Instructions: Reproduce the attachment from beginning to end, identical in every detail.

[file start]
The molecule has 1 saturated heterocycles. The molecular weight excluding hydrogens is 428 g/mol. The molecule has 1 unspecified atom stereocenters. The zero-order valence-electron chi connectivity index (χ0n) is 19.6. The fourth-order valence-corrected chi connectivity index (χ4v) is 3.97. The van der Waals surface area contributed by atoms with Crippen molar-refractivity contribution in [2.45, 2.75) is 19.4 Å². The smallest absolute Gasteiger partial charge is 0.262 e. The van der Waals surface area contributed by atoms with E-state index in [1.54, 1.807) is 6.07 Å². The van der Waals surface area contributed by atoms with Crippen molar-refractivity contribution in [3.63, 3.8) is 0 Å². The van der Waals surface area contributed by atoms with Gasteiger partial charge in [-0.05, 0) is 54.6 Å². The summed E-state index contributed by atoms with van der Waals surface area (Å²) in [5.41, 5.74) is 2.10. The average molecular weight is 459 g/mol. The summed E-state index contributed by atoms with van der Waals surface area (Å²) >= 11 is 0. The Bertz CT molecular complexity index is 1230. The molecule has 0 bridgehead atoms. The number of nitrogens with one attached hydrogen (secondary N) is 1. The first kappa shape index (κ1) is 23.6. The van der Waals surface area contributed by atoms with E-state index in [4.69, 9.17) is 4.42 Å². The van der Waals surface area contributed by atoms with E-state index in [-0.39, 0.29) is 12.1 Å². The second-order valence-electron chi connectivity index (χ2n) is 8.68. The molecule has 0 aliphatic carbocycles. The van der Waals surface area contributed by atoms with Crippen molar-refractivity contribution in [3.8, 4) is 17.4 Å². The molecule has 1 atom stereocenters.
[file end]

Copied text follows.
The molecule has 1 saturated heterocycles. The molecular weight excluding hydrogens is 428 g/mol. The molecule has 1 unspecified atom stereocenters. The zero-order valence-electron chi connectivity index (χ0n) is 19.6. The fourth-order valence-corrected chi connectivity index (χ4v) is 3.97. The van der Waals surface area contributed by atoms with Crippen molar-refractivity contribution in [2.45, 2.75) is 19.4 Å². The smallest absolute Gasteiger partial charge is 0.262 e. The van der Waals surface area contributed by atoms with E-state index in [1.54, 1.807) is 6.07 Å². The van der Waals surface area contributed by atoms with Crippen molar-refractivity contribution in [3.63, 3.8) is 0 Å². The van der Waals surface area contributed by atoms with Gasteiger partial charge in [-0.05, 0) is 54.6 Å². The summed E-state index contributed by atoms with van der Waals surface area (Å²) in [5.41, 5.74) is 2.10. The average molecular weight is 459 g/mol. The summed E-state index contributed by atoms with van der Waals surface area (Å²) >= 11 is 0. The Bertz CT molecular complexity index is 1230. The molecule has 0 bridgehead atoms. The number of nitrogens with one attached hydrogen (secondary N) is 1. The first kappa shape index (κ1) is 23.6. The van der Waals surface area contributed by atoms with E-state index in [4.69, 9.17) is 4.42 Å². The van der Waals surface area contributed by atoms with E-state index in [-0.39, 0.29) is 12.1 Å². The second-order valence-electron chi connectivity index (χ2n) is 8.68. The molecule has 0 aliphatic carbocycles. The van der Waals surface area contributed by atoms with Crippen molar-refractivity contribution in [3.8, 4) is 17.4 Å². The molecule has 1 atom stereocenters.